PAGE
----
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The Hyannis Sound

Always / Sometimes (2019)

5.0

December 23, 2019

Tuning / Blend 5.0
Energy / Intensity 5.0
Innovation / Creativity 4.7
Soloists 5.0
Sound / Production 5.0
Repeat Listenability 4.0
Tracks
1 Freedom! '90 5.0
2 How Will I Know 4.7
3 Kiss from a Rose 5.0
4 Gravity 4.7
5 Like a Prayer 4.3
6 Bridge Over Troubled Water 5.0
7 You Make Me Feel So Young 4.7
8 I Have Nothing 5.0
9 You Go Down Smooth 4.7
10 It's All Coming Back to Me Now 4.0
11 And So It Goes 5.0
12 Every Little Thing She Does Is Magic 5.0
13 My Way 5.0
14 Celebrate! Medley 4.7

Recorded 2017 – 2019
Total time: 62:47, 14 songs


Tuning / Blend 5
Energy / Intensity 5
Innovation / Creativity 4
Soloists 5
Sound / Production 5
Repeat Listenability 4
Tracks
1 Freedom! '90 5
2 How Will I Know 4
3 Kiss from a Rose 5
4 Gravity 4
5 Like a Prayer 4
6 Bridge Over Troubled Water 5
7 You Make Me Feel So Young 5
8 I Have Nothing 5
9 You Go Down Smooth 4
10 It's All Coming Back to Me Now 5
11 And So It Goes 5
12 Every Little Thing She Does Is Magic 5
13 My Way 5
14 Celebrate! Medley 5

The only surprise from The Hyannis Sound on the group's new album Always / Sometimes is how ridiculously consistent these guys are: from song to song and from album to album, the group crafts enjoyable performances of familiar hits. It's hard to believe that the lineup changes from album to album and from summer to summer; these singers sound as though they sing together every day of every year.

Always / Sometimes is typical Hyannis Sound: aca faves (And So It Goes, Bridge Over Troubled Water), classic artists (The Police, Frank Sinatra x2, Whitney Houston x2), and a few contemporary(ish) pop artists (Sara Bareilles, Lake Street Dive). Predictability isn't a bad thing for this group, though: the group knows its audience and knows what repertoire will work. The group also arranges impeccably, from the sparse moments on Kiss from a Rose and Gravity, to the lush, joyous moments on How Will I Know. The watercolor, cascading intro to Bridge Over Troubled Water gives a fresh opening to a song that's been done a million times, and there's so much joy and fun bottled in Every Little Thing She Does Is Magic. Album-closing Celebrate! Medley is just all-around fun and switches seamlessly from one tune (and key!) to another.

One thing about Always / Sometimes (and The Sound's repertoire in general) is that many of these songs have the final crescendo and gusto of an album-closing song (Like a Prayer, It's All Coming Back to Me Now, and My Way in particular). These big, grandiose moments probably go over really well in concert, but they make the album seem a bit disjointed; many songs feel like they're signalling the end of the album, and then there's more music to come. One other weird note about pacing: You Go Down Smooth feels super-duper fast. Soloist Ben Vance sounds phenomenal on all the vocal runs, but the group feels like it's speeding.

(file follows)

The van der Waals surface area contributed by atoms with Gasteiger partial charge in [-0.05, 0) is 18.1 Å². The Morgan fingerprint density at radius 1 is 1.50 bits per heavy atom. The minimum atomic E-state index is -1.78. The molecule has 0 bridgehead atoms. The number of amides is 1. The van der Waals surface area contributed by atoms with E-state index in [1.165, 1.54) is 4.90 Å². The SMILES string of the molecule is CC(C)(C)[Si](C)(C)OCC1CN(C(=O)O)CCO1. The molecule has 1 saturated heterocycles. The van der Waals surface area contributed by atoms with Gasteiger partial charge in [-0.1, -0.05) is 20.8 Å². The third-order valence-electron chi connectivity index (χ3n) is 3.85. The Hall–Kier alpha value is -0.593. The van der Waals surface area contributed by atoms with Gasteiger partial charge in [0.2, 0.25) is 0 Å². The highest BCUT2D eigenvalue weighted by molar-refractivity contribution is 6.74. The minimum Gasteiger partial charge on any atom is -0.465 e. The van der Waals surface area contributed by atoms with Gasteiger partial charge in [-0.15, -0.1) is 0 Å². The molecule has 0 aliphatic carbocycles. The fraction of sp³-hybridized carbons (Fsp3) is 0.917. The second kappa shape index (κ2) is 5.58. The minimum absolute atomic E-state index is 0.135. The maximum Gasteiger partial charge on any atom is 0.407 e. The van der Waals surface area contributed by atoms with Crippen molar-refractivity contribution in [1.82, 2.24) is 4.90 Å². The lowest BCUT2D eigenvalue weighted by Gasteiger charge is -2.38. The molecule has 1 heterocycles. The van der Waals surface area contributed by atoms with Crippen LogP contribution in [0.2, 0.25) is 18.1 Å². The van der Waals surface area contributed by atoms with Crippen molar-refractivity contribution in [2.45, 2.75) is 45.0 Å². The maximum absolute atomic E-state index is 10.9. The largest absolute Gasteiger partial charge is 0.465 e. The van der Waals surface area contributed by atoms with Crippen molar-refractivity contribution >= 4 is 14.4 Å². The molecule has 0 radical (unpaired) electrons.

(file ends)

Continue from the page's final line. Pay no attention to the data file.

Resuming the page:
Always / Sometimes is a solid addition to The Hyannis Sound's legacy: excellent arrangements, beautiful voices and delivery, and an overall enjoyable listen. We expect nothing less of this group of singers who are accomplished in their own rights — but that doesn't make it any less impressive when the group delivers an album that's this consistent throughout and in the context of its overall discography.


Tuning / Blend 5
Energy / Intensity 5
Innovation / Creativity 5
Soloists 5
Sound / Production 5
Repeat Listenability 3
Tracks
1 Freedom! '90 5
2 How Will I Know 5
3 Kiss from a Rose 5
4 Gravity 5
5 Like a Prayer 4
6 Bridge Over Troubled Water 5
7 You Make Me Feel So Young 4
8 I Have Nothing 5
9 You Go Down Smooth 5
10 It's All Coming Back to Me Now 4
11 And So It Goes 5
12 Every Little Thing She Does Is Magic 5
13 My Way 5
14 Celebrate! Medley 4

Some things in life aren't fair. The Hyannis Sound, being this talented, is one of them. I've been anxiously awaiting this release since I heard the group's last album, Boys of Summer. This album features many of the same earmarks of past iterations of the group, including unbounded energy, amazing soloists, and absolutely breathtaking musical moments. However, when all is said and done, it almost feels like the group went too big, creating an album that is great in chunks but a bit too much for a listener to stomach in one sitting.

Let's start with the obvious positive about this album. When it comes to absolutely unbounded energy that leaves a listener smiling, there may not be a group in the world better than these men in Cape Cod. Start at the top of this album and it's easy to see why. Freedom! '90 and How Will I Know offer different kinds of infectious energy. Freedom! '90 is a welcome addition to the group's recorded works due to it being so different than a large majority of other tracks over the years. So many Hyannis Sound songs are at breakneck tempos that refuse to relent until the last chord; this song instead has a laid back groove which lets the group really explore a different element to its sound. The bass (whose name is unfortunately not directly listed on this track) deserves an MVP award. He has such a well-executed backbeat groove for a lot of this song and it sells the track exceptionally well. How Will I Know steps closer back to the sound we know and love, and soloist Peter Carboni is an amazing frontman and proves it from the first (exceptionally high) note until the final note. This sound is the reason I anxiously await every single Hyannis Sound album — it's infectious fun that plays to the group's strengths exceptionally well.